Planet Labs ("Planet") operate the largest fleet of active nano-satellites in orbit, offering an unprecedented monitoring capacity of daily and global RGB image capture at 3-5 m resolution. However, limitations in spectral resolution and lack of accurate radiometric sensor calibration impact the utility of this rich information source. In this study, Planet's RGB imagery was translated into a Normalized Difference Vegetation Index (NDVI): a common metric for vegetation growth and condition. Our framework employs a data mining approach to build a set of rule-based regression models that relate RGB data to atmospherically corrected Landsat-8 NDVI. The approach was evaluated over a desert agricultural landscape in Saudi Arabia where the use of near-coincident (within five days) Planet and Landsat-8 acquisitions in the training of the regression models resulted in NDVI predictabilities with an r2 of approximately 0.97 and a Mean Absolute Deviation (MAD) on the order of 0.014 (~9%). The MAD increased to 0.021 (~14%) when the Landsat NDVI training image was further away (i.e., 11-16 days) from the corrected Planet image. In these cases, the use of MODIS observations to inform on the change in NDVI occurring between overpasses was shown to significantly improve prediction accuracies. MAD levels ranged from 0.002 to 0.011 (3.9% to 9.1%) for the best performing 80% of the data. The technique is generic and extendable to any region of interest, increasing the utility of Planet's dense time-series of RGB imagery.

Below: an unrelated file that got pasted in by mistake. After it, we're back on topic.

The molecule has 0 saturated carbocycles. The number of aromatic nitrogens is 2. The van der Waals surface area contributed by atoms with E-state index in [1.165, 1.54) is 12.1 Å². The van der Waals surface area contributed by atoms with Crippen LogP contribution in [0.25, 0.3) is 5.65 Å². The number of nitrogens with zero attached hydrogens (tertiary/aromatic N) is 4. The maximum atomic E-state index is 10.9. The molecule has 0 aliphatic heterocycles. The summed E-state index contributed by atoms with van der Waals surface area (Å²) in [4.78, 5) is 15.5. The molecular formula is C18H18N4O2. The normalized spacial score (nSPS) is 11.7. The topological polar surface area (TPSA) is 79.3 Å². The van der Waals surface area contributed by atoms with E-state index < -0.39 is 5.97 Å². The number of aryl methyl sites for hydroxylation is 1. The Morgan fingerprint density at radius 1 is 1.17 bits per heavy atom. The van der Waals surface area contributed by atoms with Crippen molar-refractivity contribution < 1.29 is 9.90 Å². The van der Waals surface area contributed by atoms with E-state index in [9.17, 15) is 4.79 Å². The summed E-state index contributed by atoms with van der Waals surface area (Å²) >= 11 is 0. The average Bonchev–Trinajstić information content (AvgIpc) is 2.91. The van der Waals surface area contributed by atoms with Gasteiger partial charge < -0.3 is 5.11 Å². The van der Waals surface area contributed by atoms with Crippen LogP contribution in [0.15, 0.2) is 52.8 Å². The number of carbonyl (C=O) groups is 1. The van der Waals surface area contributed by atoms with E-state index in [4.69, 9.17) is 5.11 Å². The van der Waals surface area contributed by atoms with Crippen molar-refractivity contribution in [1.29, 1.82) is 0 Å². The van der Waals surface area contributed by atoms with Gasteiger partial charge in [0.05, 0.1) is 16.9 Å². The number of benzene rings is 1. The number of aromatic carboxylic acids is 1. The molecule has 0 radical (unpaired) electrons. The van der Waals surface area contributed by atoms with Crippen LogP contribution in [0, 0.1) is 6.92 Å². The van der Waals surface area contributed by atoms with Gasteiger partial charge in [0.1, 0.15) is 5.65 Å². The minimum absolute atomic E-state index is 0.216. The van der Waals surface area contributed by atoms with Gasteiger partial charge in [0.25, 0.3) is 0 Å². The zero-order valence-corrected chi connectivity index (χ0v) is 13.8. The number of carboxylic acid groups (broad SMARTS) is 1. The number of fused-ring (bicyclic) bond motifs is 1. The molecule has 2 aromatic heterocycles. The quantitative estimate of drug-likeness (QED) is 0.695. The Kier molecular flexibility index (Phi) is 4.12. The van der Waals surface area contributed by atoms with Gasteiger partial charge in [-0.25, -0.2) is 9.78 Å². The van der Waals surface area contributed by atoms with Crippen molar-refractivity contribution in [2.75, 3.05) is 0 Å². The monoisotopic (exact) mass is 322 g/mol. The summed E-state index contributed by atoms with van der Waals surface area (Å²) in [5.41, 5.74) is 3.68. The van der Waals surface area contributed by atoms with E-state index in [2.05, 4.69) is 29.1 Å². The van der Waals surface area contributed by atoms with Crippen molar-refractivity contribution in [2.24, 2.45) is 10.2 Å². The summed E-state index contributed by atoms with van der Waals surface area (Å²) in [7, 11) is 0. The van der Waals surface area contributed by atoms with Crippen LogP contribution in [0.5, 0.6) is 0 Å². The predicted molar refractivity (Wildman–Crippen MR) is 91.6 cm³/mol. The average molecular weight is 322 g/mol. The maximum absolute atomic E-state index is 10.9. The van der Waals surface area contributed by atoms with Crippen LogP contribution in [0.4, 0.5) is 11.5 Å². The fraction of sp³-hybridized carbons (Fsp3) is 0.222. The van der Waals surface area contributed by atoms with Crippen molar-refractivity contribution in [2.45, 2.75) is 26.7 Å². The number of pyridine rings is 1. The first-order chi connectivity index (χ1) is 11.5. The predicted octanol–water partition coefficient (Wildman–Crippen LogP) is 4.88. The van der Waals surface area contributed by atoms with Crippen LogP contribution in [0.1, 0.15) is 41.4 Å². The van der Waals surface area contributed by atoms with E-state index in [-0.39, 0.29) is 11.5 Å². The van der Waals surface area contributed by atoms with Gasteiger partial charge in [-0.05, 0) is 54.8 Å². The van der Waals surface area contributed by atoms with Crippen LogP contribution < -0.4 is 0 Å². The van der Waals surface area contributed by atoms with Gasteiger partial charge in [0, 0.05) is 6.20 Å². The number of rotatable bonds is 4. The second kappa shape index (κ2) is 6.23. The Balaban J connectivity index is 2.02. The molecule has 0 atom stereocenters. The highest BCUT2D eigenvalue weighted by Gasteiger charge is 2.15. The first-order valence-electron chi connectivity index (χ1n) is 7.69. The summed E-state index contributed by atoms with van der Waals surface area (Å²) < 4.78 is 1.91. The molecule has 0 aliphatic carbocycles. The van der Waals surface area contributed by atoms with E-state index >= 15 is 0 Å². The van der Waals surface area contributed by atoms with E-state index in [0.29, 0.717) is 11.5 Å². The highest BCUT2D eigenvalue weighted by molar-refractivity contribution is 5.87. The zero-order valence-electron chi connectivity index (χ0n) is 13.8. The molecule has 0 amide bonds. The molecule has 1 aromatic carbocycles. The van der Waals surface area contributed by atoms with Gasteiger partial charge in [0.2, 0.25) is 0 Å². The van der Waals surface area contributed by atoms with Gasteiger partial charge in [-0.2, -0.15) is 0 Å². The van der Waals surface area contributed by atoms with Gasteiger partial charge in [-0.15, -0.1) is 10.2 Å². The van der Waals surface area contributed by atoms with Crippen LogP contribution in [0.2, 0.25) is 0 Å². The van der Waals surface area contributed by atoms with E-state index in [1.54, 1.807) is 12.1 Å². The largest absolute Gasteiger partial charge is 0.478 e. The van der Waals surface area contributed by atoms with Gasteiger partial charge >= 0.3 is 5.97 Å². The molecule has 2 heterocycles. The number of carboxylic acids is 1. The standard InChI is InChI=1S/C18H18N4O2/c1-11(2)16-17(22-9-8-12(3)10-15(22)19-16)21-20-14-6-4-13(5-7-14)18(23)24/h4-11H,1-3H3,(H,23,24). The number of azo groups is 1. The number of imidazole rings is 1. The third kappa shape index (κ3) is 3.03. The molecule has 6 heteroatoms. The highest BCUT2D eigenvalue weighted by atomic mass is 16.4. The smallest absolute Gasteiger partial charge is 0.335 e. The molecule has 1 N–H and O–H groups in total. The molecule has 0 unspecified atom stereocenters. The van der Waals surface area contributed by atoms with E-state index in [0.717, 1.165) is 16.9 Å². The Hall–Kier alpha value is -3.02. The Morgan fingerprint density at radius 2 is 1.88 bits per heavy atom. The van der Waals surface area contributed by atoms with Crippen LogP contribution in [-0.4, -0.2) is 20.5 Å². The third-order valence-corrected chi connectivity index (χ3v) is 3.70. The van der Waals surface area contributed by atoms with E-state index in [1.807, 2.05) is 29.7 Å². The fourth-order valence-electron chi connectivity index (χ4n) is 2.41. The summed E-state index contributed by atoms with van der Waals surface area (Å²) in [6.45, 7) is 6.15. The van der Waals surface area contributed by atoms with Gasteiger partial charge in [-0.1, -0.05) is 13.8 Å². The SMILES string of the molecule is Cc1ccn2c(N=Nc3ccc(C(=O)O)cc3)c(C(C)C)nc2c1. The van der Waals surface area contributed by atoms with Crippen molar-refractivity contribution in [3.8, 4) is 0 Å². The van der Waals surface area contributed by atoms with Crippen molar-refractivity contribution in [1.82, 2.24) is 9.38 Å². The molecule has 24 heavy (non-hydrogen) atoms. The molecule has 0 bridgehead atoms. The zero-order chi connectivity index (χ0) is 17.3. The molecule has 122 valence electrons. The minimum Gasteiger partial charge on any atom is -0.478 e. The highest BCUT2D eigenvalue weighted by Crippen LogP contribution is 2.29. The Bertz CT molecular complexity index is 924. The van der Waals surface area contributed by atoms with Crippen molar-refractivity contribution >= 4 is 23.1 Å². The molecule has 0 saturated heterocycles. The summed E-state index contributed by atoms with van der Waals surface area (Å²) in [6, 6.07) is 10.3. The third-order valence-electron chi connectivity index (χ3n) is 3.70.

|Original language||English (US)|
|State||Published - Sep 19 2016|
Bibliographical noteKAUST Repository Item: Exported on 2020-10-01
Acknowledgements: Research reported in this publication was supported by the King Abdullah University of Science and Technology (KAUST). We acknowledge Planet’s Ambassadors program for providing access to their
imagery archive as well as the outreach efforts of Planet’s Nuno Vilaça and Joseph Mascaro. We greatly appreciate the logistical, equipment, and scientific support offered to our team by Jack King, Alan King, and employees of
the Tawdeehiya Farm in Al Kharj, Saudi Arabia, without whom this research would not have been possible.